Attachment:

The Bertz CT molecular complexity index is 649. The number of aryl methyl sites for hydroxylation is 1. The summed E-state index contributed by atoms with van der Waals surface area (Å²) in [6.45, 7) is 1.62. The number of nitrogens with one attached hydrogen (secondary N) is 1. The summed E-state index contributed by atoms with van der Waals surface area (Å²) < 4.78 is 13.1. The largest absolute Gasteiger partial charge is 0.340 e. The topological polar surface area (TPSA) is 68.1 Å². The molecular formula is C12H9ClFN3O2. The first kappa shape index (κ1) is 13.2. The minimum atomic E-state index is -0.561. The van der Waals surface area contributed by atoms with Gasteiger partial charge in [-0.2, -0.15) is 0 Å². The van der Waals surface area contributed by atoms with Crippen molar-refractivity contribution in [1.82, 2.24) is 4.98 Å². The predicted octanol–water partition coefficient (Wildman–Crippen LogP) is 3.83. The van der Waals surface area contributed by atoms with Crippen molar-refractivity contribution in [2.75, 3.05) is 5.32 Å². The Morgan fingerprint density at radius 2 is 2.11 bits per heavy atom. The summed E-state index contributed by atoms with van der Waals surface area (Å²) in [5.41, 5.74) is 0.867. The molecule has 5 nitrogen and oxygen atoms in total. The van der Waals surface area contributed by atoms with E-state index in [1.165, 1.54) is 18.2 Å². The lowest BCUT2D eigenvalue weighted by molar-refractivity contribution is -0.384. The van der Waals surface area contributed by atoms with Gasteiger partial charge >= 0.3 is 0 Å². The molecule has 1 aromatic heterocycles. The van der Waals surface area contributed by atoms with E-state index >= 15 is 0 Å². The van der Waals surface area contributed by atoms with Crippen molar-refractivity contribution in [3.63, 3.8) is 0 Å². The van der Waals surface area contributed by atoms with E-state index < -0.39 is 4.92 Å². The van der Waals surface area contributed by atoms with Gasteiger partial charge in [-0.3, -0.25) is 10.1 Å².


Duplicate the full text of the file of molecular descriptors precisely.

The Bertz CT molecular complexity index is 649. The number of aryl methyl sites for hydroxylation is 1. The summed E-state index contributed by atoms with van der Waals surface area (Å²) in [6.45, 7) is 1.62. The number of nitrogens with one attached hydrogen (secondary N) is 1. The summed E-state index contributed by atoms with van der Waals surface area (Å²) < 4.78 is 13.1. The largest absolute Gasteiger partial charge is 0.340 e. The topological polar surface area (TPSA) is 68.1 Å². The molecular formula is C12H9ClFN3O2. The first kappa shape index (κ1) is 13.2. The minimum atomic E-state index is -0.561. The van der Waals surface area contributed by atoms with Gasteiger partial charge in [-0.2, -0.15) is 0 Å². The van der Waals surface area contributed by atoms with Crippen molar-refractivity contribution in [1.82, 2.24) is 4.98 Å². The predicted octanol–water partition coefficient (Wildman–Crippen LogP) is 3.83. The van der Waals surface area contributed by atoms with Crippen molar-refractivity contribution in [2.75, 3.05) is 5.32 Å². The Morgan fingerprint density at radius 2 is 2.11 bits per heavy atom. The summed E-state index contributed by atoms with van der Waals surface area (Å²) in [5.41, 5.74) is 0.867. The molecule has 5 nitrogen and oxygen atoms in total. The van der Waals surface area contributed by atoms with E-state index in [1.165, 1.54) is 18.2 Å². The lowest BCUT2D eigenvalue weighted by molar-refractivity contribution is -0.384. The van der Waals surface area contributed by atoms with Gasteiger partial charge >= 0.3 is 0 Å². The molecule has 1 aromatic heterocycles. The van der Waals surface area contributed by atoms with E-state index >= 15 is 0 Å². The van der Waals surface area contributed by atoms with Crippen molar-refractivity contribution in [3.63, 3.8) is 0 Å². The van der Waals surface area contributed by atoms with E-state index < -0.39 is 4.92 Å². The van der Waals surface area contributed by atoms with Gasteiger partial charge in [-0.3, -0.25) is 10.1 Å².